Title

Degrees of Freedom and Responsibility: How Consciousness Impinges on Action

Abstract

I sketch a more-or-less compatibilist solution to the free will/determinism problem, defining free will as that which an agent must exhibit in order to be legitimately held accountable for his/her actions. Based on this definition it would seem that, judging by fairly widespread social conventions, free will consists in a series of capacities, such as the ability to respond rationally to information. I argue that these capacities are not undermined by the potential truth of universal determinism, but I would like. not to settle for a compatibilism that stops at the recognition of that fact. After all, why should we feel obliged to reconcile our free will with metaphysical determinism? I argue that the deterministic character of the universe is not so much a discovery that has been made by scientists as it is a methodological presupposition that is mandatory for doing science in the first place. With that in mind, determinism is, at its core, an epistemic notion and not an ontological one. My guiding idea is that free will exists insofar as it is a category mistake to conceive of the futures of intentional systems (like human beings) as facts of nature. I take "nature" to be that which is the subject of scientific research and therefore necessarily objective, where a fact's being objective consists in it being the way it is regardless of what anyone thinks about it. The future of any individual does not meet these criteria (that is, it is not a fact of nature) because one's future (unlike, say, the chemical composition of water) is not something that is the way it is regardless of what one thinks about it. We form different attitudes toward different futures and these attitudes contribute to our behavior. Since "deterministic" is a property predicated of events in nature, it is a category mistake to apply the term outside of that domain.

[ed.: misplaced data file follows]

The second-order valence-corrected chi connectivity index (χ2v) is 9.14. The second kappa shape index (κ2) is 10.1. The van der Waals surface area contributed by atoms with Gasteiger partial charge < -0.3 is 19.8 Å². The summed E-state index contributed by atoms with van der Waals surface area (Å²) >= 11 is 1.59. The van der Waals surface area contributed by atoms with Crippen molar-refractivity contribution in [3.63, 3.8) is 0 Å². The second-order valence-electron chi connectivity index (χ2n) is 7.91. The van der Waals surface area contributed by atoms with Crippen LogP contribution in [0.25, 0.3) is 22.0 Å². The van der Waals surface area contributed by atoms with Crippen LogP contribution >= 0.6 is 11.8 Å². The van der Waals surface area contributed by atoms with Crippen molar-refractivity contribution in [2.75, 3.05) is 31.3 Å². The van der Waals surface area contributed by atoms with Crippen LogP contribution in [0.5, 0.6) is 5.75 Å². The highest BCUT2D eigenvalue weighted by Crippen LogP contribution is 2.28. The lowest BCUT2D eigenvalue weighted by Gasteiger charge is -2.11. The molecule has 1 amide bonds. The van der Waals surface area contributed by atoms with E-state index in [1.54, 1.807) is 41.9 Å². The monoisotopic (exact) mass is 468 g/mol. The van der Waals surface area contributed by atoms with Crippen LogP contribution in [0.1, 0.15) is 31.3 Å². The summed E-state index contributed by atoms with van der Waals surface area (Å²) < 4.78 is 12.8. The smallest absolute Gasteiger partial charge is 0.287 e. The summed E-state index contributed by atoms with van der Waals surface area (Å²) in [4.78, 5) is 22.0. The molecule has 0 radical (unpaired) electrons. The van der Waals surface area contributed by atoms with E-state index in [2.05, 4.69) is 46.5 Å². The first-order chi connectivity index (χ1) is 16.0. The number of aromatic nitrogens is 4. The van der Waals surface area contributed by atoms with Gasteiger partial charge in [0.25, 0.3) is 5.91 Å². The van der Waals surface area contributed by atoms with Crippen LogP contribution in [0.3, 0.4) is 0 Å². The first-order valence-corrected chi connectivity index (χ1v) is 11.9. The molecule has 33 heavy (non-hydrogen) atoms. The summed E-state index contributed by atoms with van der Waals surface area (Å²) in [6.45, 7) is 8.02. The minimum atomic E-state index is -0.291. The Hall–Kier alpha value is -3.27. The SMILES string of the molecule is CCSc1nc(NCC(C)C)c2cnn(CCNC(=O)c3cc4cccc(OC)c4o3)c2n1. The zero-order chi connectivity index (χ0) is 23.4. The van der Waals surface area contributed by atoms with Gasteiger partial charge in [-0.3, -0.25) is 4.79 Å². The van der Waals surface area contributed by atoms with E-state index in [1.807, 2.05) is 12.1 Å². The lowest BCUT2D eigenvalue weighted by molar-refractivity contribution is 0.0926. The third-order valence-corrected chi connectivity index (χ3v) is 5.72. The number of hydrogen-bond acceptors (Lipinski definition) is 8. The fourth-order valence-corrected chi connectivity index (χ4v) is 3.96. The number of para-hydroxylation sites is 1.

Thesis Completion

2009

Degree

Bachelor of Arts (B.A.)

College

College of Arts and Humanities

Degree Program

Philosophy

Format

Print

Identifier

DP0022366

Language

English

Access Status

Open Access

Length of Campus-only Access

None

Document Type

Honors in the Major Thesis

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